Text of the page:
• Re:Eminent Domain (Score:5, Insightful)

        by thorgil (455385) on Monday October 18, 2010 @08:33AM (#33931222) Homepage

        Just declare the IP a state secret. The market value is then zero, as the company cant sell it legally. Buy it from the company for 1 cent. Then classify the contract as top secret. If the company complains, send the people to jail or gitmo.

        • by Richard_at_work (517087) <richardpriceNO@SPAMgmail.com> on Monday October 18, 2010 @08:47AM (#33931300)
          I take it you went down the road of 'screw appearances' :)
          • I take it you went down the road of 'screw appearances' :)

            Dude, it's CIA. I severely doubt they're worried about appearances. :P

          • by billcopc (196330)

            It's the CIA. They don't give a fuck, they'll just kill anyone that gets too nosey. It is, after all, the "American Way".

        • by AHuxley (892839)
          Like when the NSA makes you an offer. The tech just drops away and you walk away with a smile.
          The problem is contractors want to milk the system for generations, the life of a platform and its next revisions.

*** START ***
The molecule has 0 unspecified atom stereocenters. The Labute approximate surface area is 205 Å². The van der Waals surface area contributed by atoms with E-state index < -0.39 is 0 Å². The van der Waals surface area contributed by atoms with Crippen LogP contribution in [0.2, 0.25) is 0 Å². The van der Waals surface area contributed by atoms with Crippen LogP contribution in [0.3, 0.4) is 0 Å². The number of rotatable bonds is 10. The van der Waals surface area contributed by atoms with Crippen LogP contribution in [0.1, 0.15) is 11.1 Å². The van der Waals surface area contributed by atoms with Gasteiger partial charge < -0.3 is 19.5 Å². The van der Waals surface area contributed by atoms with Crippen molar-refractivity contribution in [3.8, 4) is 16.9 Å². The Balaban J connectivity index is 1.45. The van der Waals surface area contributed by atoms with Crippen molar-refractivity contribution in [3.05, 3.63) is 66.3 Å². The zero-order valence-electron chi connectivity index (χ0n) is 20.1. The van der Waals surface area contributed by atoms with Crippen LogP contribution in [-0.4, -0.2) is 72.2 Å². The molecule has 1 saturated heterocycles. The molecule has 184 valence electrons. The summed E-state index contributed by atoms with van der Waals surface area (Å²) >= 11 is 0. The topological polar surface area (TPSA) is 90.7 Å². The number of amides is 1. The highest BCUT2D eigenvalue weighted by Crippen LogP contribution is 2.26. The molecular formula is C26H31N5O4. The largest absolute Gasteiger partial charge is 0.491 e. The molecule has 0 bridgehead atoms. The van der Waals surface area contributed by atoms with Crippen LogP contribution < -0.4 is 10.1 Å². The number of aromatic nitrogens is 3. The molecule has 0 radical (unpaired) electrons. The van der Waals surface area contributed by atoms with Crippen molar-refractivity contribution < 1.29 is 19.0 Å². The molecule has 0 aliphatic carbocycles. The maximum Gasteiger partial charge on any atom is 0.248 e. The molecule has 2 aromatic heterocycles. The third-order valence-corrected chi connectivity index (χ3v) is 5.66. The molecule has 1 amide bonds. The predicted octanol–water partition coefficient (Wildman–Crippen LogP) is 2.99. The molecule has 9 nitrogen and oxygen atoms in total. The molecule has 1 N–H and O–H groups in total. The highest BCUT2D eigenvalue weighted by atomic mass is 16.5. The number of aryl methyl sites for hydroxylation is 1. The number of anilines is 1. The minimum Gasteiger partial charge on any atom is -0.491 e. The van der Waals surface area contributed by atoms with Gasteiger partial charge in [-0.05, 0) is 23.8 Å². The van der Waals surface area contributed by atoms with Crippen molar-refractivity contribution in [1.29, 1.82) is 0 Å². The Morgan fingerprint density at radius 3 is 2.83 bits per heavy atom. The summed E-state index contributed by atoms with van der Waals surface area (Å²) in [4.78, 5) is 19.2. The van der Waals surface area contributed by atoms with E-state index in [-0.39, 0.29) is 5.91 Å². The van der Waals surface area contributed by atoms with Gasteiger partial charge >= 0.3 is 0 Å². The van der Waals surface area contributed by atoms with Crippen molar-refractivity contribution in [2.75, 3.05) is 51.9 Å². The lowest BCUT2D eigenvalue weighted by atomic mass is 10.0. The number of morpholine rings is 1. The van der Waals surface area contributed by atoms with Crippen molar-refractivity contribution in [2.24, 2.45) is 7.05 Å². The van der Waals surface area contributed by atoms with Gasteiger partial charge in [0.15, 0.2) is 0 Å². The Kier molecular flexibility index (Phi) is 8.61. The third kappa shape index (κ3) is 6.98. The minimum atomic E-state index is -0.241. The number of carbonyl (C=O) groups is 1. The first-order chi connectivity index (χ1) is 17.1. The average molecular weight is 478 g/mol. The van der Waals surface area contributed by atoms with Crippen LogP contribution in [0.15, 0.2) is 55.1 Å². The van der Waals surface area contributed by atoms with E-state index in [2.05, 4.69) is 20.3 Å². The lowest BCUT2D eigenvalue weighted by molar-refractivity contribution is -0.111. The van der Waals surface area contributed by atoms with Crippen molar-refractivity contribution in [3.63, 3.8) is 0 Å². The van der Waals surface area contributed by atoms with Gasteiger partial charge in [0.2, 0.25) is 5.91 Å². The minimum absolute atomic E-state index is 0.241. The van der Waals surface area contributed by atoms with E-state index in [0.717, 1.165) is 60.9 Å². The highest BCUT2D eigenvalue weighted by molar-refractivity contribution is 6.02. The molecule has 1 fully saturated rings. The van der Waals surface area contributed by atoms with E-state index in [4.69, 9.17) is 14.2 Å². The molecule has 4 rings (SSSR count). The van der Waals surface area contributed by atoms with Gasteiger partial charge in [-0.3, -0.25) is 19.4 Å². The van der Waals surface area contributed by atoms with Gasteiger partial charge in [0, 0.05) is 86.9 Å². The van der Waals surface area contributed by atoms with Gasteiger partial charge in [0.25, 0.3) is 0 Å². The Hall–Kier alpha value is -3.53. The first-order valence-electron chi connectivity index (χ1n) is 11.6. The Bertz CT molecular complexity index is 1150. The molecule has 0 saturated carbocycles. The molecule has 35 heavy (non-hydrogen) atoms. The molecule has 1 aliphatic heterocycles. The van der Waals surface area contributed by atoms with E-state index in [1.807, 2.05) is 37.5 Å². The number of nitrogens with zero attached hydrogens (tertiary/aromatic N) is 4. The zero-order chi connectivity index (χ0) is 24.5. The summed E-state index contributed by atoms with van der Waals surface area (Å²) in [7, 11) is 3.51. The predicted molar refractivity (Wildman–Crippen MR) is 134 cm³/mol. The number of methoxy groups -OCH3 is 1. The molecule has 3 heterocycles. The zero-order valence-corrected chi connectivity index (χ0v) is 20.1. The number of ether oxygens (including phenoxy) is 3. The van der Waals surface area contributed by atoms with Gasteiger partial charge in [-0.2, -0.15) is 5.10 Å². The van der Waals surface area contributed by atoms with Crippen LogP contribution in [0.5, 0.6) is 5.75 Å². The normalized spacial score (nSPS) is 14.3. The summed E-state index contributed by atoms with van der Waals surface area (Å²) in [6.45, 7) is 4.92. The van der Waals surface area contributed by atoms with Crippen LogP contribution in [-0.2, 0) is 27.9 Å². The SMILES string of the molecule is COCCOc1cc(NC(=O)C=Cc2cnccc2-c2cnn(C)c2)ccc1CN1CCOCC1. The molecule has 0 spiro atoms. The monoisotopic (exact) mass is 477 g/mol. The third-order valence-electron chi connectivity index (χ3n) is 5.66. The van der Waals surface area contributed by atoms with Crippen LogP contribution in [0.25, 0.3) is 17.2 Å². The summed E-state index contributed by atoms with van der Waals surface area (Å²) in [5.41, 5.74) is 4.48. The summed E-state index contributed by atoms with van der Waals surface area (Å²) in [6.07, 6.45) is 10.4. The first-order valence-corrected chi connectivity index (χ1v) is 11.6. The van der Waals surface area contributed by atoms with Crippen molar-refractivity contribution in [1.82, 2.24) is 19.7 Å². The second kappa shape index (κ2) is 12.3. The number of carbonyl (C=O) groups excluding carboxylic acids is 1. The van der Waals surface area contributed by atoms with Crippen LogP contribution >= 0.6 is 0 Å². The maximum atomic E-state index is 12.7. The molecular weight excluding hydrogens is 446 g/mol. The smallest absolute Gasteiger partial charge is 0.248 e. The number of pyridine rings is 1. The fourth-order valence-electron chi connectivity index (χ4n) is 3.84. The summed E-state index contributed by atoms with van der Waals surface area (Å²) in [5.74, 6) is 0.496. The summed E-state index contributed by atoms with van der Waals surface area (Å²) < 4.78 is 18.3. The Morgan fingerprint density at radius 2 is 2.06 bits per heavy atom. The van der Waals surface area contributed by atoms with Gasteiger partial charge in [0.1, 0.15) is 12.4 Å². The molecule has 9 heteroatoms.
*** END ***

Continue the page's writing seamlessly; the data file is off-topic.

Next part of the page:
They also want in on the next gen and zero bid. So they get their hooks in some experimental proof of concept deal and then expect to grow with the system.
          The problem is this was so rushed and now its all catching up with the US gov. The US gov could set up its own people to do it, but that wou
        • by c6gunner (950153)

          This is why we don't put people like you in positions of power.

          • Re: (Score:1, Insightful)

            by Anonymous Coward

            Just declare the IP a state secret. The market value is then zero, as the company cant sell it legally. Buy it from the company for 1 cent. Then classify the contract as top secret. If the company complains, send the people to jail or gitmo.

            This is why we don't put people like you in positions of power

            You [wikipedia.org] must [wikipedia.org] be [wikipedia.org] new [wikipedia.org] here. [wikipedia.org]

        • by bluie- (1172769)
          you should copyright that idea, so that if the CIA does it you can sue and try to stop them from doing it, only to have them do it again to you...
        • Re:Eminent Domain (Score:4, Interesting)

          by rtb61 (674572) on Monday October 18, 2010 @11:22AM (#33933394) Homepage

          Too late secrets out, "The identity of the person whose cell phone signal has moved from one tower to another, according to IISi's court filings. Such techniques - quickly combining intelligence with live mobile phone surveillance from the air - are reportedly central to the CIA's targeting of missile strikes by unmanned aircraft" http://www.theregister.co.uk/2010/09/24/cia_netezza/ [theregister.co.uk]. See proof positive that using a mobile phone or allowing someone to use it near could get you killed ;D.